It is on this backdrop that this paper examines the problems of privatization of public enterprises in Nigerian, with a specific regard to Nigerian Coal Corporation.



Since the last two decades, Nigeria has embarked upon a policy of privatization of its public enterprises and government corporations. Both the framework and the processes of implementing this policy have been under public glare and criticisms quite of recent, (Ozor, 2004).

This wide public outcry has been jettisoned as privatization is seen as the available alternative to salvage the ailing economy, as the inefficiency, low productive, lack of management skills and dilapidated equipment experienced at the Nigerian Coal Corporation would be solved when privatized.

Despite the benefits of privatization some social critics see it as a sell out of our economy to some few rich and privileged members of the society. Thompson (1989) noted that if privatization contributes to improved efficiency and financial performance, it negatively affects the distribution of wealth, income and political power.

Opponents of privatization argued that it will lead to inevitable rise in unemployment levels due to lay-offs occasioned by down sizing, unrealistic pricing of the enterprises which are then sold to favoured bidders at ridiculously low prices, monopolization of choice enterprises by some rich men and domination of local economics by foreign interests. (Ayozie and Latimro, 2006). One of the serious problems of privatization of Nigerian Public enterprises is lack of transparency in implementing the programme. This has been a teething problem confronting the Nigerian Coal Corporation. In other situation, privatization of ailing public enterprises without regard to laid down policy and economic reality on ground is a frustration to the privatization programme in Nigeria.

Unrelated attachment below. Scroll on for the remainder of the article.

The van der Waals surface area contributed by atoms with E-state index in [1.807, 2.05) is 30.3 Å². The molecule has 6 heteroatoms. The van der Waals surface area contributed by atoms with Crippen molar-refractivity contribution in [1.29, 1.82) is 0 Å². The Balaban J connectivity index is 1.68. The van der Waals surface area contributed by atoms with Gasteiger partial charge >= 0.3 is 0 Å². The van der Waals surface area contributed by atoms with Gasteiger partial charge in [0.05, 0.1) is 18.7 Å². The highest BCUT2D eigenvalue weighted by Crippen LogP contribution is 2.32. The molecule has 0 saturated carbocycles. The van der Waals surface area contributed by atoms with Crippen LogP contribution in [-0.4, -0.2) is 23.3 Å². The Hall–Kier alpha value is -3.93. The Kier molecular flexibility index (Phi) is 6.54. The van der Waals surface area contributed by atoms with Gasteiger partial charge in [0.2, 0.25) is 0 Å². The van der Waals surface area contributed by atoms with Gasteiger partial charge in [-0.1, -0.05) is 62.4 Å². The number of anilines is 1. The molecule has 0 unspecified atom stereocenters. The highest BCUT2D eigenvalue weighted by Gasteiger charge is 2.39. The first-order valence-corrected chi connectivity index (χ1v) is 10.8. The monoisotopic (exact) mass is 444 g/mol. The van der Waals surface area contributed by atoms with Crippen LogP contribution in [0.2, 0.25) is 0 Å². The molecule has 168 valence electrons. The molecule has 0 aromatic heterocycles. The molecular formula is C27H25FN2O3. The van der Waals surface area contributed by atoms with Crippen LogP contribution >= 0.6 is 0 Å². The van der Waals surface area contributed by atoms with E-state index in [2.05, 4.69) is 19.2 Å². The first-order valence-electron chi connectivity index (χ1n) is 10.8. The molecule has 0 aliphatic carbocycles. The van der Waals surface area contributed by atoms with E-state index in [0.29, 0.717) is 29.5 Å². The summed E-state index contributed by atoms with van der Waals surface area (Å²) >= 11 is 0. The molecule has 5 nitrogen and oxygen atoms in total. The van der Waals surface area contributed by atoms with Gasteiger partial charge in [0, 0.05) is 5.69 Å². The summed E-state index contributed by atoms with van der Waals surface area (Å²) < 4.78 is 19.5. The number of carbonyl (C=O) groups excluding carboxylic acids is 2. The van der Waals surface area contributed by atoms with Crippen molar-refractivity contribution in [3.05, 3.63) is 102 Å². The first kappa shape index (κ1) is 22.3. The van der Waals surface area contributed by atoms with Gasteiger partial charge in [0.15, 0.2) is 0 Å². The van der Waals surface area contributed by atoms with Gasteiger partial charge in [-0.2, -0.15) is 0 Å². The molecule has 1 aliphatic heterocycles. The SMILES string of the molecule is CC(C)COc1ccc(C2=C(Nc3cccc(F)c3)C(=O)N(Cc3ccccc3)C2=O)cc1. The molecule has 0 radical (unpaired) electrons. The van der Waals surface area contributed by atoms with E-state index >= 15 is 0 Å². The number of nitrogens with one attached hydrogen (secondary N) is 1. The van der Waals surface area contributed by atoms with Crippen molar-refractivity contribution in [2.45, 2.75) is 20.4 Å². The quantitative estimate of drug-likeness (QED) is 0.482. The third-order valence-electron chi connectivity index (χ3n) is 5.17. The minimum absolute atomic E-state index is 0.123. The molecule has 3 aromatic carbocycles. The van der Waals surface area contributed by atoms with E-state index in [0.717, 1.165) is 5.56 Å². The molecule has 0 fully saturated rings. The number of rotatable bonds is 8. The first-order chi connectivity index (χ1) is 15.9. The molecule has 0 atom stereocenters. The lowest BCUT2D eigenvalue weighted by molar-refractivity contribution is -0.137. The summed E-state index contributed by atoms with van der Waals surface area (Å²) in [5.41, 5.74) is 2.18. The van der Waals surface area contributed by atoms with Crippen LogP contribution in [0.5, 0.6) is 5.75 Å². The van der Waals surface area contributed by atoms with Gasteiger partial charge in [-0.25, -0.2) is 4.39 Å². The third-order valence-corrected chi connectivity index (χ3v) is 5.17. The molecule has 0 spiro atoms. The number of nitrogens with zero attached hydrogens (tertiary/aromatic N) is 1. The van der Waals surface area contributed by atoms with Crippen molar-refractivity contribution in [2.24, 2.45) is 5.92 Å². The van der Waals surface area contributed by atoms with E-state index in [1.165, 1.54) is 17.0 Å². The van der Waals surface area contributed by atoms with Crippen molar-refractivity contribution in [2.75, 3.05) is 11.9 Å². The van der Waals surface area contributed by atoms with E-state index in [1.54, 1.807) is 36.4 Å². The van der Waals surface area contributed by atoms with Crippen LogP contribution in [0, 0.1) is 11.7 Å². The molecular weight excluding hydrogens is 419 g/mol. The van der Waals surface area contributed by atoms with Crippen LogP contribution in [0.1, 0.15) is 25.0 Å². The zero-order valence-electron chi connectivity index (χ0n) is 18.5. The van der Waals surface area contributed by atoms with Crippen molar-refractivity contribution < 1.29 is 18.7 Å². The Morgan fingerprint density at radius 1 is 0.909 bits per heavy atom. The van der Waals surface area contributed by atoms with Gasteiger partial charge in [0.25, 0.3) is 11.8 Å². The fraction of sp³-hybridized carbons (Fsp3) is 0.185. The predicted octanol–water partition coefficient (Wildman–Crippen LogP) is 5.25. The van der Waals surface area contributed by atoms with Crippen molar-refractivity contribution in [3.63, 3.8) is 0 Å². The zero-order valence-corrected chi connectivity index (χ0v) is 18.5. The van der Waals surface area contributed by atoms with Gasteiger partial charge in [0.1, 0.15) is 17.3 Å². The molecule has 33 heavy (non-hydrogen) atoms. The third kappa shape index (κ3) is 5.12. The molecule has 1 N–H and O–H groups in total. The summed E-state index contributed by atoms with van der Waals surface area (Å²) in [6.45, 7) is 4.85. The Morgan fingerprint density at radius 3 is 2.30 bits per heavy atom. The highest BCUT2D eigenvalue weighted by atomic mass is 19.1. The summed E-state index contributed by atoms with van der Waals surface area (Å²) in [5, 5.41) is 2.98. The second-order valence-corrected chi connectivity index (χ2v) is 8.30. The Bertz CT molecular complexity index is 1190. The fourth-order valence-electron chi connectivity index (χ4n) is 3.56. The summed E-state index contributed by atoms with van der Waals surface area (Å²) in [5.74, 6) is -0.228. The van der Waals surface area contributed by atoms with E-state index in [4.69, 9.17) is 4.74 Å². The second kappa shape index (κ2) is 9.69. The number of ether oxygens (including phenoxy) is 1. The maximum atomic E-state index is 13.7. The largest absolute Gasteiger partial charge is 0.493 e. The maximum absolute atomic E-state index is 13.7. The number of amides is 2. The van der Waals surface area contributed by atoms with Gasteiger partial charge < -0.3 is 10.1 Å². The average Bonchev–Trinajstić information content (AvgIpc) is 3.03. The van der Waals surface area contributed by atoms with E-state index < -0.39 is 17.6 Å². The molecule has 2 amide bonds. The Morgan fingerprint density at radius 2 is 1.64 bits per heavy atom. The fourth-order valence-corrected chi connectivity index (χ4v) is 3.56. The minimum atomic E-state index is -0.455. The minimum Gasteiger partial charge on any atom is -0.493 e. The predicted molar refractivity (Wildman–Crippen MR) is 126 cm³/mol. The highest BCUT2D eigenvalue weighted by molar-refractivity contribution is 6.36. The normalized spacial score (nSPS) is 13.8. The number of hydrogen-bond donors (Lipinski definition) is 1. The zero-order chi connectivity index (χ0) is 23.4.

Privatization has become an acceptable paradigm in political economy of states (Ugorji, 1995:543). However, advocates of privatization in Nigeria argue that the deplorable states of these public enterprises and their negative impacts on the health of national economy make privatization so critical and imperative (Atuma, 2006).

Basically, organized labour seeks to know what happens to workers when the government privatizes. The employment impacts of privatization have also triggered the fears of the workforce, including the managers of public sector enterprises being privatized, the government as well as the buyers of the state owned enterprises.

The fundamental questions raised by this study are;

1.     What are the circumstances that led to the problems of privatization of Nigerian Coal Corporation.

2.     Does privatization of Nigerian coal corporation affects it positively or negatively

3        Are there measures or means that can help in solving the problems of privatization of Nigerian Coal Corporation.


The broad objective of this study is to investigate the problems of privatization of Nigerian Coal Corporation. The specific objectives of the study include;

1.     To explain the circumstances that led to the privatization of Nigerian Coal Corporation.

2.     To find out whether privatization of Nigerian Coal Corporation affects it positively or negatively.